The word "no"—much less said so emphatically—was not what you were expecting when you took home the registration forms for the next session of soccer. However, that's just what you got, followed by an indiscernible tirade and stream of tears.
Whether your kid is new to sports or has been participating for years, it can be a bit disheartening when he or she tells you that they don't want to play with an organized sports team.
Before you get into an argument or force your child onto the field, try this game plan.
Don't Show Your Cards1 of 7
Your child might be saying no to elicit a particular response from you. Instead of getting angry or upset or responding to the trigger, take a minute—or five—before you say anything.
Let them know you hear them, but would like to revisit the topic when you can give it your full attention—and tell them when that will be. Your child will know that their feelings are important and the topic is worth making time for.
Don't Ask Yes or No Questions2 of 7
Many coaches—sports, health or otherwise—use a technique called motivational interviewing to get to the heart of a person's issues. One of the key strategies is to avoid yes or no questions and ask someone why or how he does something. Ask what your child's concerns are about the program, what they've heard about the players and coaches and what they think the experience will be like.
Offer Solutions3 of 7
After chatting with your child, you might have discovered that they had a conflict with a teammate or they're nervous because they won't know anyone. Maybe you can set up a meeting with the coach so they can get an idea of how practices will be run. Or maybe you can chat with another parent and get a friend to join in, too. It's possible your kid just needs a little bit of assurance.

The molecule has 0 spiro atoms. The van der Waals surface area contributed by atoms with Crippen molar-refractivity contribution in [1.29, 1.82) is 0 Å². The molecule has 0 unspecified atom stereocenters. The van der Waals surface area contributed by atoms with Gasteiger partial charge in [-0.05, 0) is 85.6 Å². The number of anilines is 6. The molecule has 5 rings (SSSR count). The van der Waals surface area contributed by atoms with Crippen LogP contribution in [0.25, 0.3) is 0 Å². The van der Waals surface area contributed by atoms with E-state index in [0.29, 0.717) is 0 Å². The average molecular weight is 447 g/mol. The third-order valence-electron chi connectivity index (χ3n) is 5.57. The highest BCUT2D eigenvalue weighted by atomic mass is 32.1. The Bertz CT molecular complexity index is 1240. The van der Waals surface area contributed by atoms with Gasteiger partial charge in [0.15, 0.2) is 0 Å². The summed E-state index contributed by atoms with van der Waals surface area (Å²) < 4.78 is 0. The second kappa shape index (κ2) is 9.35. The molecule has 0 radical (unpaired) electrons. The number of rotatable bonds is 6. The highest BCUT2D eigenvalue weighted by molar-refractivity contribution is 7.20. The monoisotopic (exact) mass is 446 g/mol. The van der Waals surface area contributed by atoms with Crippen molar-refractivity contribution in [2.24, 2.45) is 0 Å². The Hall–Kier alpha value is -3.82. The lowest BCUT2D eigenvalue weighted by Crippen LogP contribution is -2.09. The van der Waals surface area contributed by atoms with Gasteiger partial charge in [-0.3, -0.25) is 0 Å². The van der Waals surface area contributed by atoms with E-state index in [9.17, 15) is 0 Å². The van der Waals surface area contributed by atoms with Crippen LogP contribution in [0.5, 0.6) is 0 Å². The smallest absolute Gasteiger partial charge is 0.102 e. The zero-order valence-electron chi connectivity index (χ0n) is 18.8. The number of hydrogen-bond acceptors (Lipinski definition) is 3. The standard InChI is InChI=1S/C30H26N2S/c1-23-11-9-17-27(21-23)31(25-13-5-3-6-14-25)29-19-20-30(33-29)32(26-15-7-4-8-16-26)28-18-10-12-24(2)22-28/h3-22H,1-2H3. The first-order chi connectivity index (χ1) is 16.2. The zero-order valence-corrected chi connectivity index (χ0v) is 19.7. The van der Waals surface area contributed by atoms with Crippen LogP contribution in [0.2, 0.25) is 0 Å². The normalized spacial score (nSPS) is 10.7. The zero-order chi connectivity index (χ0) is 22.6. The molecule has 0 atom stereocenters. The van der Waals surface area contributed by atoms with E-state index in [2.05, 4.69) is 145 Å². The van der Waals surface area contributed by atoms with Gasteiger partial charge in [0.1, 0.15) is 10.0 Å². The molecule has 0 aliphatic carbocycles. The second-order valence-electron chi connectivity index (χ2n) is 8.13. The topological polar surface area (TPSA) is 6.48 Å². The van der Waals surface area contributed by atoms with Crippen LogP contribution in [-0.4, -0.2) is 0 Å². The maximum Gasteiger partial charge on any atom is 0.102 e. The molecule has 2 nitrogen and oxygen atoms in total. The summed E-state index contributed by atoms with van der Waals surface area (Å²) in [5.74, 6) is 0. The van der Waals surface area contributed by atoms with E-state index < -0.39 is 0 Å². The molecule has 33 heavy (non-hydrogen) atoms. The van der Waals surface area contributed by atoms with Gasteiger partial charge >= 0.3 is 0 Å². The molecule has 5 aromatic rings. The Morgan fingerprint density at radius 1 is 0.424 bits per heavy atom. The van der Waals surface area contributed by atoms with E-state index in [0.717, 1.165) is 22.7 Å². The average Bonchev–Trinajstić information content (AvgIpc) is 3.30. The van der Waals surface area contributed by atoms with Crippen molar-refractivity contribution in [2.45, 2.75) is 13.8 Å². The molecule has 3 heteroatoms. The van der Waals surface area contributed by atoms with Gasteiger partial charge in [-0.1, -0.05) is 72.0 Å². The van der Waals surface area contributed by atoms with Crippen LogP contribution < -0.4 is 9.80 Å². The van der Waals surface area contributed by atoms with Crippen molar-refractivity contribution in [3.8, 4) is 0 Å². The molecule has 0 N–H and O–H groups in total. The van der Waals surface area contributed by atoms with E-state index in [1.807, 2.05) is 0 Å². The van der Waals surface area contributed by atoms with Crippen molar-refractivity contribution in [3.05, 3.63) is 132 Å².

If there's a conflict that is less easily resolved, a different time slot or league could be an option.
Offer Alternatives4 of 7
Sometimes a child just gets bored or something else piques their interest. And whether we want to admit it or not, organized sports aren't for every child. Talk to your child about the importance of staying active and suggest other ways they can do that. Maybe it's dance or swimming. Maybe it's gymnastics or karate.
Don't forget that activity doesn't have to come with a registration form. Perhaps your child can join you for leisurely jogs or bike rides when they would normally have practice, or earn extra money by walking the dog.
Let Them Set the Terms5 of 7
No matter how much we want our children to be involved in something, we have to remember they are the ones doing the work. Allow them some autonomy and ask them how they would like to be active. For some children, it's important that the parents stay during practice for support and assurance. Other youth might want some independence and prefer that you drop them off or be out of sight.
Take a Break6 of 7
Children are under more pressure than ever. Homework takes hours upon hours, extracurricular activities are before and after school and friends want to hang out. It can be a lot to put on a kid—and that's without the sports. When you are finished discussing the options, ask whether your active child just needs some down time. Negotiate the break with a promise that they will do something next season or try something new over the summer.